Accomplished wordsmith William Safire once defined a gap between the generations as “a frustrating lack of communication between young and old, or a useful stretch of time that separates cultures within a society, allowing them to develop their own character.”
That’s a pretty good definition. But it doesn’t tell the whole story.
Generation gaps have no doubt existed on this planet since the first homo sapiens appeared about 200,000 years ago. However, the drastic differences that the term implies were not much in evidence until the twentieth century. Before that time humans were not very mobile. Young people typically lived near their extended families, worshiped in their childhood churches and often worked on the family farm or in a family business. In the 19th Century most people lived and died without traveling more than 200 miles from where they were born.
With the advent of television and movies, adolescents were exposed to cultural influences alien to their own families and cultures. Then came the 1960s. Civil rights, women’s liberation and the Vietnam War exposed a more serious chasm between young and old.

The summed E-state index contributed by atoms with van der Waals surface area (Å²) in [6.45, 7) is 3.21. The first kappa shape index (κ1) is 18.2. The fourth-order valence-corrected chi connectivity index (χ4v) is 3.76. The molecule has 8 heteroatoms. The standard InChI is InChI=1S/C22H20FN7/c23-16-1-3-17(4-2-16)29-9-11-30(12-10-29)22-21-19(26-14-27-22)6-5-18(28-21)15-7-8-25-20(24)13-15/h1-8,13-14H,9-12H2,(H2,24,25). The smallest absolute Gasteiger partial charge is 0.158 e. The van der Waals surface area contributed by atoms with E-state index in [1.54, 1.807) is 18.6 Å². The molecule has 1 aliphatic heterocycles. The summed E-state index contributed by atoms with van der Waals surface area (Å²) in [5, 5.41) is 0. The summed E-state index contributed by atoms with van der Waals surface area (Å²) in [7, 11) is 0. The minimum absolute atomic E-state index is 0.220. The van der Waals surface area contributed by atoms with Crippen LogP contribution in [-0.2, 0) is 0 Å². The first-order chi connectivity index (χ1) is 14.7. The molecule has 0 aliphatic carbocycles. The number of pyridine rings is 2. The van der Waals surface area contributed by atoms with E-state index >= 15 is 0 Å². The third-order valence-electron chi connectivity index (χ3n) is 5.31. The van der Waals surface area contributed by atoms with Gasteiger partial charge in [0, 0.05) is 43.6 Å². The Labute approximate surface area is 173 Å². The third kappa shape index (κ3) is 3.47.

A study released recently by the Pew Research Center found younger and older Americans in 2017 see the world much differently, creating the largest generation gap since the tumultuous years of the 1960s. The study said Americans of different ages are increasingly at odds over a range of social and technological issues. That divide grew greater after the 2008 election, when 18- to 29-year-olds voted for Democrat Barack Obama by a 2-to-1 ratio. It continues to grow since the 2016 election.
Almost eight in ten people believe there is a major difference in the point of view of younger people and older people today, according to the independent public opinion research group.
The top areas of disagreement between young and old, according to the
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